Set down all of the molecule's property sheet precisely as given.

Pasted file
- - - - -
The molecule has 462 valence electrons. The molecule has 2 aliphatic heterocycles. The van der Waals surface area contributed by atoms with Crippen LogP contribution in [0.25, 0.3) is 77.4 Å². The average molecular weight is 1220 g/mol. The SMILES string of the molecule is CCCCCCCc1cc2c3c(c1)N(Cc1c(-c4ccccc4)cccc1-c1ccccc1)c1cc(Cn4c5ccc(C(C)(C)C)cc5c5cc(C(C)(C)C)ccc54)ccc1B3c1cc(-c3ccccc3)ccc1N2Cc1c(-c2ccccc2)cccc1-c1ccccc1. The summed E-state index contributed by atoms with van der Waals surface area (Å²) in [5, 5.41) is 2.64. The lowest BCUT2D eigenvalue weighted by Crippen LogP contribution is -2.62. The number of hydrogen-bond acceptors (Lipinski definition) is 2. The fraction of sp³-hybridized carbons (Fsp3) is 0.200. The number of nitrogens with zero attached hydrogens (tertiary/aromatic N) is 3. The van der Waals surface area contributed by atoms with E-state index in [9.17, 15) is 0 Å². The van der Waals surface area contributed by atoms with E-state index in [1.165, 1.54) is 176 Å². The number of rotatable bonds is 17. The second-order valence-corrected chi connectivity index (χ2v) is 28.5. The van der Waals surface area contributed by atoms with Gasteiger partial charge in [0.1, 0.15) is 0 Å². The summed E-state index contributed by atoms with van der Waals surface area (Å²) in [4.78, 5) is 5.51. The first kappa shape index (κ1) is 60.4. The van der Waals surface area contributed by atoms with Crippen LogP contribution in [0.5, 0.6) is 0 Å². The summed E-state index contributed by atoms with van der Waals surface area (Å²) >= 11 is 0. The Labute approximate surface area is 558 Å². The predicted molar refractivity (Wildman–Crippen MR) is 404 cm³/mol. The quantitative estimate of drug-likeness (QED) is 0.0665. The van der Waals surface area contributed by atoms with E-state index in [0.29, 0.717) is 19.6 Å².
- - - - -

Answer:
The molecule has 462 valence electrons. The molecule has 2 aliphatic heterocycles. The van der Waals surface area contributed by atoms with Crippen LogP contribution in [0.25, 0.3) is 77.4 Å². The average molecular weight is 1220 g/mol. The SMILES string of the molecule is CCCCCCCc1cc2c3c(c1)N(Cc1c(-c4ccccc4)cccc1-c1ccccc1)c1cc(Cn4c5ccc(C(C)(C)C)cc5c5cc(C(C)(C)C)ccc54)ccc1B3c1cc(-c3ccccc3)ccc1N2Cc1c(-c2ccccc2)cccc1-c1ccccc1. The summed E-state index contributed by atoms with van der Waals surface area (Å²) in [5, 5.41) is 2.64. The lowest BCUT2D eigenvalue weighted by Crippen LogP contribution is -2.62. The number of hydrogen-bond acceptors (Lipinski definition) is 2. The fraction of sp³-hybridized carbons (Fsp3) is 0.200. The number of nitrogens with zero attached hydrogens (tertiary/aromatic N) is 3. The van der Waals surface area contributed by atoms with E-state index in [9.17, 15) is 0 Å². The van der Waals surface area contributed by atoms with E-state index in [1.165, 1.54) is 176 Å². The number of rotatable bonds is 17. The second-order valence-corrected chi connectivity index (χ2v) is 28.5. The van der Waals surface area contributed by atoms with Gasteiger partial charge in [0.1, 0.15) is 0 Å². The summed E-state index contributed by atoms with van der Waals surface area (Å²) in [4.78, 5) is 5.51. The first kappa shape index (κ1) is 60.4. The van der Waals surface area contributed by atoms with Crippen LogP contribution in [0.5, 0.6) is 0 Å². The summed E-state index contributed by atoms with van der Waals surface area (Å²) >= 11 is 0. The Labute approximate surface area is 558 Å². The predicted molar refractivity (Wildman–Crippen MR) is 404 cm³/mol. The quantitative estimate of drug-likeness (QED) is 0.0665. The van der Waals surface area contributed by atoms with E-state index in [0.29, 0.717) is 19.6 Å².